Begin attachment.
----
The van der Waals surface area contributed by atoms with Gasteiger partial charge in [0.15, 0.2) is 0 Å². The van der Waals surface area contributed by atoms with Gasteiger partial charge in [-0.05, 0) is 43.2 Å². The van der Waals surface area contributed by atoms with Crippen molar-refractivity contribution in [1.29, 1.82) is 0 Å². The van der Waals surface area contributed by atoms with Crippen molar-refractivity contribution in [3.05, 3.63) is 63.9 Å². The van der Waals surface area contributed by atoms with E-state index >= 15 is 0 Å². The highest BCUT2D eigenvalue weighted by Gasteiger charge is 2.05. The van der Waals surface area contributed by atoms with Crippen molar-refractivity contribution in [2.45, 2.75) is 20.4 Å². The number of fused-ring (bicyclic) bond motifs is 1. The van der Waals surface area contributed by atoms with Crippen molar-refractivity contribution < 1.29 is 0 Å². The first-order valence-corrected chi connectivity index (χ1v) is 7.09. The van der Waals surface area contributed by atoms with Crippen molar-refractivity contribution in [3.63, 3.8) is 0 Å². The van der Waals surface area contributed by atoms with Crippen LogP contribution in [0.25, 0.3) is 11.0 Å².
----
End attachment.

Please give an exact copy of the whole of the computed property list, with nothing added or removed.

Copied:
The van der Waals surface area contributed by atoms with Gasteiger partial charge in [0.15, 0.2) is 0 Å². The van der Waals surface area contributed by atoms with Gasteiger partial charge in [-0.05, 0) is 43.2 Å². The van der Waals surface area contributed by atoms with Crippen molar-refractivity contribution in [1.29, 1.82) is 0 Å². The van der Waals surface area contributed by atoms with Crippen molar-refractivity contribution in [3.05, 3.63) is 63.9 Å². The van der Waals surface area contributed by atoms with E-state index >= 15 is 0 Å². The highest BCUT2D eigenvalue weighted by Gasteiger charge is 2.05. The van der Waals surface area contributed by atoms with Crippen molar-refractivity contribution in [2.45, 2.75) is 20.4 Å². The number of fused-ring (bicyclic) bond motifs is 1. The van der Waals surface area contributed by atoms with Crippen molar-refractivity contribution < 1.29 is 0 Å². The first-order valence-corrected chi connectivity index (χ1v) is 7.09. The van der Waals surface area contributed by atoms with Crippen molar-refractivity contribution in [3.63, 3.8) is 0 Å². The van der Waals surface area contributed by atoms with Crippen LogP contribution in [0.25, 0.3) is 11.0 Å².